While Matt’s future is uncertain, one thing’s for sure — he seems pretty happy with where he is now.
Matt Elementary School’s unofficial mascot, also called Matty and Turkey Lurkey, isn’t leaving the school without a fight.
Though the turkey has made the school its home for several years, some parents have expressed concern for their children’s safety. And recent reports about the school turkey have generated additional interest.
The Forsyth County Sheriff’s Office Special Service Section was contacted and set a trap to catch the turkey.
Though the trap hadn’t done the trick, Special Services Sgt. Deblois said “due to all the publicity, the DNR now has gotten involved.”
“It was kind of a nice situation where we had the leeway to possibly relocate it to a local location right down the street,” Deblois said. “But due to all the publicity and because it became so sensationalized, the DNR is now involved in it.”
Initially, DNR officials tried to capture the turkey with nets and saw little success.
“It’s pretty obvious that’s not going to work,” said Kevin Lowrey, assistant regional supervisor at the Department of Natural Resources Wildlife Division.
Lowrey said the next two options will require a more tranquil tactic.
“There are some oral baits, oral tranquilizers and there are some tranquilizer darts. The only thing is it’s not something we commonly do. Our method of trapping a turkey is a rocket net, and rocket nets and neighborhoods don’t necessarily go hand in hand. We’re limited because of the situation.”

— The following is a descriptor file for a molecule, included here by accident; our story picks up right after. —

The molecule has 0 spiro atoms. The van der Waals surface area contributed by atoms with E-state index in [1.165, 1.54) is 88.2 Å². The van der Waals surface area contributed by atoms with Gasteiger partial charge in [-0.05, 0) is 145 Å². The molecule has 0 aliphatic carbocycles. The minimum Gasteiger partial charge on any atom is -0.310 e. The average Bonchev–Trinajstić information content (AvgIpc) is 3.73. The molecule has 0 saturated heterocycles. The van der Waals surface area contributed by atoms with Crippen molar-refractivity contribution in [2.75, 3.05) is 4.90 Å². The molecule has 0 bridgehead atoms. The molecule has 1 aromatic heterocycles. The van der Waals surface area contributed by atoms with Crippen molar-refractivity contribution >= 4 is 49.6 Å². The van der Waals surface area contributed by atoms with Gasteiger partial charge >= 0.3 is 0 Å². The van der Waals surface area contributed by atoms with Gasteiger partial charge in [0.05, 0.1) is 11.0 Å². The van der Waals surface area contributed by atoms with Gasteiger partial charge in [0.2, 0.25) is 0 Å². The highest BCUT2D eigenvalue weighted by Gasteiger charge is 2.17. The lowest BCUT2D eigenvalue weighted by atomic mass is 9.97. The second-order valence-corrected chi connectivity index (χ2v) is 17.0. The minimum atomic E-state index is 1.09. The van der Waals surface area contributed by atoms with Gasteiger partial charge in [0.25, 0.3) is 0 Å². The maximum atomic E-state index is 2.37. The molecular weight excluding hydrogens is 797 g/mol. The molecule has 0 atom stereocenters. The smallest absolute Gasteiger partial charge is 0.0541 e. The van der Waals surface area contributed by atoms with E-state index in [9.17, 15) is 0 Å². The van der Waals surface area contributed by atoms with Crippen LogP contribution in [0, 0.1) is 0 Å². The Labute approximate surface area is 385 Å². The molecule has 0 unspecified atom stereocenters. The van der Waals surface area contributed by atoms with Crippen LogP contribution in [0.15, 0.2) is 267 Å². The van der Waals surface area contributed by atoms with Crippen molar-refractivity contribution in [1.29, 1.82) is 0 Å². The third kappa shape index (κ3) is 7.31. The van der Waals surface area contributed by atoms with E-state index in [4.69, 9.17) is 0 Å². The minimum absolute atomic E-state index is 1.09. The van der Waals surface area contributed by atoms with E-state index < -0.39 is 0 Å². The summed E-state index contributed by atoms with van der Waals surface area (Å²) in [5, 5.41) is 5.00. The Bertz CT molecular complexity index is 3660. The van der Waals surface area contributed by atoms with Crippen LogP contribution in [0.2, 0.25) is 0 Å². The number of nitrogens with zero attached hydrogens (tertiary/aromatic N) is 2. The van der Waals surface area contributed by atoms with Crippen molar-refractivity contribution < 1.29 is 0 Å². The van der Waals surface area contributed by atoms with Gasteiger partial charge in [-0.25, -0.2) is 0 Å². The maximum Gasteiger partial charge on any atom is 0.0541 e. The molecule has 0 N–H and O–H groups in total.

Local mom Jackie Scroggs, who owns more than 20 acres of farmland, stepped up to take the turkey once it was caught.
Scroggs, who already owns two other turkeys, said she was concerned for the turkey’s safety. She added her farm would keep Matt safe and secure.
Though a deal had been reached between Scroggs and the county’s special service section to turn the turkey over to her, the DNR will not likely honor the deal.
Lowrey said while it was a nice idea, “it’s not practical.”
“My understanding is she lives fairly close to the school,” he said. “The thing will be back in a couple of days if she takes it there ... and we’ll be right back to where we started.”
Scroggs, who had planned to keep a daily online journal of the turkey’s activities, said while she lives near the school, the farm is several miles away in the Sawnee Elementary School district.
“The turkey would have to walk a pretty good way to get back,” she said, adding the farm would give the bird “a safe place to roam where there are no highways, no traffic, no school traffic no buses. He would just be on his own to do what he wants to do.”
“This is going to be upsetting to so, so many people.”
Lowrey said that when officials do capture the turkey, he will likely be given to a petting zoo or education center with a wild animal permit.
“He definitely is not going to be euthanized and it’s not going to be released into the wild,” he said.
Deblios said his section is only involved at the DNR’s request, and now has no say in where the turkey will be sent.
“There’s no telling where it’s going,’ he said. “I know where it won’t be going now. It won’t be going down the street, because when the DNR deals with a situation, they’re not going to deal with it a second time.”